Published 1/8/2016 in The Maryland Daily Record
As we begin 2016, I am starting off the year with a Q&A from recent conversations we’ve had with clients who are preparing to start the new year off with a focus on financial fitness.
Q: What are the “need-to-know” facts about my financial life?
A: These are five important financial questions you should be asking yourself or your spouse so when you need it,
you know where to turn:
- Who do I call? Similar to the list most parents keep in case of emergency (cell phone numbers, pediatrician, fire, police) keep an updated list of key advisers and their contact information, including insurance agents, CPAs, attorneys, investment managers, and other advisers.
- Where are the documents? Having a road-map of where all of the financial and legal documents are goes a long way when needing to make changes or new decisions about your finances. Are the documents filed in a hard-copy form in the house, online, at the adviser’s office or somewhere else? Everything should be spelled out on paper. Generally, it is better to keep the documents in a central location, clearly marked so you don’t have to run around collecting them.
- What are the passwords? In a world that is increasingly online, login information is required to access account records. Keep a list of usernames and passwords for all key online accounts as well as any safe combinations and locations of safe deposit box keys. There are easy online “vaults” to save passwords.
- How much do we spend annually? People often experience significant anxiety about what they can afford when their life circumstances change. Having a good idea of the household budget items and the associated annual/monthly expenses will create a solid starting point for understanding how much money is required to maintain your lifestyle. There are free websites that make tracking expenses and budgeting really easy.
- Where is the money? Assets can live in many places — financial institutions, safes, safety deposit boxes or even under the mattress. Know the locations, names of institutions, contact people, account numbers, account titles and approximate values. Remember art, jewelry, gold. Are there significant assets other than cash or financial investments that should be valued, appraised or insured?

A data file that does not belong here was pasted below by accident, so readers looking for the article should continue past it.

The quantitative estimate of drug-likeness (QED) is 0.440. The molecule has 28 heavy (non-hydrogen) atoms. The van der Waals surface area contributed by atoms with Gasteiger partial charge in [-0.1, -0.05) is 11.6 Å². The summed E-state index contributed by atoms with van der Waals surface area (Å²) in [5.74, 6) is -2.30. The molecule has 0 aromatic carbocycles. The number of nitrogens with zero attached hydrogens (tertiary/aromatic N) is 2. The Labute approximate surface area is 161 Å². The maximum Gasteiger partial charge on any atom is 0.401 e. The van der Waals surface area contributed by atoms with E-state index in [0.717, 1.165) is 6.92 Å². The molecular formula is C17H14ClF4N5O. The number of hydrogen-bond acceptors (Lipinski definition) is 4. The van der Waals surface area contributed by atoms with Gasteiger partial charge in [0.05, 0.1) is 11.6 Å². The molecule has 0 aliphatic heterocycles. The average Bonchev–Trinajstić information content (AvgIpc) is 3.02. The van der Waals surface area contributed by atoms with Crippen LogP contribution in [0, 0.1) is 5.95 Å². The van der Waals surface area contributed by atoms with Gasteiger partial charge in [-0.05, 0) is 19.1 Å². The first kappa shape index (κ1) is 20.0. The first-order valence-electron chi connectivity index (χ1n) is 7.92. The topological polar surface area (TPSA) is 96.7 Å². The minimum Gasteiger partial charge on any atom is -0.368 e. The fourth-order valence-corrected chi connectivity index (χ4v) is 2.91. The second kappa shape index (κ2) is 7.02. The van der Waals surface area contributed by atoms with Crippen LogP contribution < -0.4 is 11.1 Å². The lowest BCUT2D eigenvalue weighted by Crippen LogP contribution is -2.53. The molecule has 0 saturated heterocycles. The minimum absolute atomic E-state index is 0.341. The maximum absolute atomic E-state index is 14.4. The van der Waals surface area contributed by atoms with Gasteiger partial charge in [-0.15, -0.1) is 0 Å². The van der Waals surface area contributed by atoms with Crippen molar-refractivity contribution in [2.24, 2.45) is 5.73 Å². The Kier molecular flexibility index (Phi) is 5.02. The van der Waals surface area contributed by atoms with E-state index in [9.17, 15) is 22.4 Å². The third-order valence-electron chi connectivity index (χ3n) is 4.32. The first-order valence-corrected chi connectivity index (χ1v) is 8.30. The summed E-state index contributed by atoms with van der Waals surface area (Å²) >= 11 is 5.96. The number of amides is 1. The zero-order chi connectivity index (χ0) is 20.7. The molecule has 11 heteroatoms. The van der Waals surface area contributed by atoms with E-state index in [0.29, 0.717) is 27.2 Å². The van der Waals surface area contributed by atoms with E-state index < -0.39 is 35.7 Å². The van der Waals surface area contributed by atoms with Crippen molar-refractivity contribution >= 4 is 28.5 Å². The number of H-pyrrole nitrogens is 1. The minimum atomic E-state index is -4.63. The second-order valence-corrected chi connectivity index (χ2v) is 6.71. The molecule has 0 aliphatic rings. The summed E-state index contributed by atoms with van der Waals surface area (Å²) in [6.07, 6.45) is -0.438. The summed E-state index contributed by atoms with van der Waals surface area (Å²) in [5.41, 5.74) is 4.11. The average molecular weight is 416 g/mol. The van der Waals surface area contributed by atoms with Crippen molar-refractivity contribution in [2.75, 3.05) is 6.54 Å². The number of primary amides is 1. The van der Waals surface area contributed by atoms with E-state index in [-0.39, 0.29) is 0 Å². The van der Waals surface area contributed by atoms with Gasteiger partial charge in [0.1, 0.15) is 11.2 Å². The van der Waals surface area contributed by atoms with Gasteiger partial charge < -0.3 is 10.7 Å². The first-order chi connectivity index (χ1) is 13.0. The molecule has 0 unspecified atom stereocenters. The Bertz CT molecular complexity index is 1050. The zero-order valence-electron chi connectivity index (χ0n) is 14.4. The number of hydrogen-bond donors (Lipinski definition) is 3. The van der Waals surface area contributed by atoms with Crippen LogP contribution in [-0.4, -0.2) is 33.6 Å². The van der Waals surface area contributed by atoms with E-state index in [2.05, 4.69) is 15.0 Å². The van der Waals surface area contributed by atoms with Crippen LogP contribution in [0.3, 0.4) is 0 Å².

Q: How to prepare for the worst without totally stressing out?
A: The single most important thing to do to manage stress related to your finances is to plan.
Planning for the worst doesn’t increase the odds of something terrible happening. Planning gives us a sense of confidence that we can go about our lives knowing that we are covered in the event of an unexpected change. In addition to knowing the facts, think about who you would turn to for advice. Who would you trust? Think about who you would feel comfortable confiding in and interacting with. Seek to understand the guiding principles of your financial life to keep in mind if you were to be managing these decisions after a life-changing event.
Q: How can I raise a financially fit girl and empower my daughter to take ownership over her own financial life?
A: Help your daughter manage these three key components that have the greatest impact on her financial life: materialism, ownership and giving.
Materialism: Thinking about my own upbringing, the single greatest motivation I had to take control of my financial life was that I had to buy most of the clothes that I really wanted. My parents provided the basics, but as a teenager, everything that I wanted above that came from my earnings from part-time jobs.
Ownership: How do we help our girls take more ownership? By giving them more ownership, setting an expectation that regardless of our family’s financial ability, we will ask that our children financially contribute to
their own wants and needs and that they learn the concept of “pay yourself first. Setting up a savings account, adding to an investment portfolio, educating girls about the power of having their money work for them. These are concepts that can be taught at a very early age and will carry on throughout their lives.
Giving: Helping kids understand the meaning of charity by giving of their own earnings and time to the material, social, and spiritual welfare of their community. The conversation in our homes can be more open about the values that inform our buying decisions. Getting clear about this for ourselves is an important step toward passing these values to our children. With all of the pressures placed on our young girls, their ability to earn and provide for themselves will help to build the self confidence that goes hand in hand with financial independence.
—Dorie Fain, founder and CEO of &Wealth